One of La Crosse's library branches may soon close its doors for good as the Library Board addresses budget shortfalls.
Love for La Crosse's south side library branch was in no short supply Monday as residents rallied around it to protest the facility's potential closure.
In response to a $268,258 budget deficit for 2014, the Library Board voted Thursday to recommend closing down the South Community Library on 16th Street. According to Library Director Kelly Krieg-Sigman, the board had been addressing budget shortfalls by borrowing from the library's reserve fund for several years. She said that option is no longer prudent, as the fund becomes more and more depleted. Krieg-Sigman added the reserve fund was never a long-term funding option.
"It's not just about 2014," she said. "It's 2015, 2016, 2-17 - the question is the long-term sustainability of maintaining three locations within the city of La Crosse."
Compared to other Wisconsin cities of comparable size, La Crosse is the only community to have three library branches, according to Krieg-Sigman. She cited Madison and Milwaukee as the only other cities in the state to have as many locations.
Librarians presented two recommendations to the city Library Board last week. The first would have saved $165,000 by reducing hours at both branches, cutting part time hours and material budgets, and reducing or eliminating three full time and one part time position at the main library.
The second option saves more than $235,000 by closing the south branch, cuts the materials budget in half, and reduces or eliminates two full time and one part time position at the main library.
|Library Budget Cuts Option #1|
Total Savings: $165,009
-Branch Hours Reduce to 20/week from 45/week
-Part Time Hours Cut
-Materials Budget Cut
-Reduce/Eliminate 3 full time and 1 part time position at Main Library
|Library Budget Cuts Option #2|
Total Savings: $235,268
-Close South Community Library
-Materials Budget Cut
-Reduce/Eliminate 2 full time and 1 part time position at Main Library
Last week, the Library Board recommended the second option because it saves more money and keeps resources at the main library where there is heavier traffic.
Community members reacted with anger at the prospect of closing down the south branch, saying it would have a devastating impact on the community.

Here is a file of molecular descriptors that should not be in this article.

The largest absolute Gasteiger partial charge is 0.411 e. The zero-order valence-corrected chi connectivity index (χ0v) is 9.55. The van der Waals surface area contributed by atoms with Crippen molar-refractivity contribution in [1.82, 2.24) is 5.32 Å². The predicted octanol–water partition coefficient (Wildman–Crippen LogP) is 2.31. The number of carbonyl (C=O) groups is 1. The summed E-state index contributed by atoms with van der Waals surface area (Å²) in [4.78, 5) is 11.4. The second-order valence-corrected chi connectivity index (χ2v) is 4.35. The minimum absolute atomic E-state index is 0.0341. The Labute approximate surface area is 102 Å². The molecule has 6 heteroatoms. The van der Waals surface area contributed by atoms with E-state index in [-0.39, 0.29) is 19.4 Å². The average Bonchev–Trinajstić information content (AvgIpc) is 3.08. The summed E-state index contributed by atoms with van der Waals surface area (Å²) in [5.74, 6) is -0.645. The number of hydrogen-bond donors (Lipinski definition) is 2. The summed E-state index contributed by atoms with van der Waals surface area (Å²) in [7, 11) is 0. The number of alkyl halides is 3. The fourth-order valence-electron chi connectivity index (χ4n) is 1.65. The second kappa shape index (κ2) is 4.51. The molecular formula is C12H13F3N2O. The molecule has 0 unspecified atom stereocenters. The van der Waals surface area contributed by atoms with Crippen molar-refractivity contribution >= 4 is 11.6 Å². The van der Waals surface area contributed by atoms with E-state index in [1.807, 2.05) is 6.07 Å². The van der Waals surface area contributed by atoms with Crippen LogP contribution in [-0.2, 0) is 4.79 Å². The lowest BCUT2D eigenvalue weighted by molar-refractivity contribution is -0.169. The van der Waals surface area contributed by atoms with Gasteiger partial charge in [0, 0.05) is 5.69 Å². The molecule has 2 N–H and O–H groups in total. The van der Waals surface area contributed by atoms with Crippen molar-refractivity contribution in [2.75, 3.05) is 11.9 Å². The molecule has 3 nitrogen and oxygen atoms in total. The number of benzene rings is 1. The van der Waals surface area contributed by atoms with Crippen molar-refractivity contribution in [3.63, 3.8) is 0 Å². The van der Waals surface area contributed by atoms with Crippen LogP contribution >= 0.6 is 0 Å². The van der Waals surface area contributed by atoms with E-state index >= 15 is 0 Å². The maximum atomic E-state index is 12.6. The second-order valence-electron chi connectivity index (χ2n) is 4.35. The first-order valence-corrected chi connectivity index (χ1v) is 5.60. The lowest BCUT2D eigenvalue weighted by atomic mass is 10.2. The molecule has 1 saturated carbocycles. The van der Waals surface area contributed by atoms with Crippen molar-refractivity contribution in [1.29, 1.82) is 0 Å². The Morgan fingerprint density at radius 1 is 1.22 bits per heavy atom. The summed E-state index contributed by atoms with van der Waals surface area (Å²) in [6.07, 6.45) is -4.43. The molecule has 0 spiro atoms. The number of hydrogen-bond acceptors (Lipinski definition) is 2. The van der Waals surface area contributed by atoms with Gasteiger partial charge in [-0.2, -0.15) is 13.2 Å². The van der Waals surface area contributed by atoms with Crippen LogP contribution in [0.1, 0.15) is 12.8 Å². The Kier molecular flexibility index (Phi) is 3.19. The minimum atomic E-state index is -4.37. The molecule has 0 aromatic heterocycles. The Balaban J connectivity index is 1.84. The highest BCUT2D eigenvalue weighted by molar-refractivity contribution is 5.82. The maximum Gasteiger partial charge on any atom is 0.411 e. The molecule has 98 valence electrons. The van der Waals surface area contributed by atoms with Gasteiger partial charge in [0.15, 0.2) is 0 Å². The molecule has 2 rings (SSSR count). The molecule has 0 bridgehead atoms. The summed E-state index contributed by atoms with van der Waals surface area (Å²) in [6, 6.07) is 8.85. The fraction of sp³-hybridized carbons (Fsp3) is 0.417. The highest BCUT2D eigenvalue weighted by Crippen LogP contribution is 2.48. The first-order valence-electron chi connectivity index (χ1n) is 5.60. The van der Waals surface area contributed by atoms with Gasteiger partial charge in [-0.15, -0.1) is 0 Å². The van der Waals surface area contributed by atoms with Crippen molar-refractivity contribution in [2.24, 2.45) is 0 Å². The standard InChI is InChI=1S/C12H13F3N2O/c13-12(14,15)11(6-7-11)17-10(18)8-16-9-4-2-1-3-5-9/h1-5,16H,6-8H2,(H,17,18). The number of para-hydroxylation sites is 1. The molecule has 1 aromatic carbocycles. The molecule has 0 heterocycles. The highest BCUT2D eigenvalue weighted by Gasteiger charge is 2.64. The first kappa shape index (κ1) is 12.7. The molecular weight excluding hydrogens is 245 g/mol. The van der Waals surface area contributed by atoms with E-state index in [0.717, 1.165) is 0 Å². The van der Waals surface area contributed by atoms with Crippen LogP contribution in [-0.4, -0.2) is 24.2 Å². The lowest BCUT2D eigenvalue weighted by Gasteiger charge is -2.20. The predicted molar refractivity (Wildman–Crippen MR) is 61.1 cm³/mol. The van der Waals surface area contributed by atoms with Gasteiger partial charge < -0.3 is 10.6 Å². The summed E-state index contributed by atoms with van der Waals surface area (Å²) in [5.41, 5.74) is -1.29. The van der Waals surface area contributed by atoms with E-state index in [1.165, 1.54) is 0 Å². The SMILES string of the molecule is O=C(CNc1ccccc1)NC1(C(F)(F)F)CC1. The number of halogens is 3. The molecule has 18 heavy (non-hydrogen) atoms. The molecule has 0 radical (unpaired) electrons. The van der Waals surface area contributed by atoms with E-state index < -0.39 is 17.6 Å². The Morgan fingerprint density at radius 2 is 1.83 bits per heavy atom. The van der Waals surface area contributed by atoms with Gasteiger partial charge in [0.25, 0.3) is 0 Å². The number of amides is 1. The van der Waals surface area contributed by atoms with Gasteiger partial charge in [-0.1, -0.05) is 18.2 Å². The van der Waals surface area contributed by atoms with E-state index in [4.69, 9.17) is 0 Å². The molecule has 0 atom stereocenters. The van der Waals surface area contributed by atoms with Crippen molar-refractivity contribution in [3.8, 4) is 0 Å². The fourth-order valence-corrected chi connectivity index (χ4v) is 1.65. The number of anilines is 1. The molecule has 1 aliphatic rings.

"Everything I know about neighborhoods says facilities like public libraries are critical to the long-term stability of the neighborhood," said council member Sara Sullivan.
Sullivan spoke to a crowd outside the library branch Monday afternoon, rallying support against the board's recommendation to close it.
Community members weren't the only ones opposed to closing the library location. Mayor Tim Kabat announced his opposition to the recommendation, saying he was against closing any library branches in the city. Krieg-Sigman herself also denounced the option.
"It'd be wretched. The impact of closing a branch is wretched. It is wretched psychologically, it is wretched financially, it's wretched from the sense of work flow," she said.
The Library Board was presenting its 2014 budget proposal to the city's Board of Estimates Monday night. That proposal included shutting down the south side branch.
Mayor Tim Kabat said he hoped city officials would be able to find a short-term solution to address the 2014 budget deficit in order to give them more time to make the libraries more sustainable in the long term.
"I think we're probably going to have to look at partnerships to see if there are ways that we can work between the neighborhood group, the school district, some of the businesses and other users of the library to see if we can come together with long-term funding," Kabat said.
According to Krieg-Sigman, the decision to close South Community Library is far from being certain. The city will hold a series of public hearings throughout October to address its budget as a whole, and Krieg-Sigman said she has requested a special hearing specifically for the future of the south side library branch.
"The closing of South Branch Library is not imminent," she said.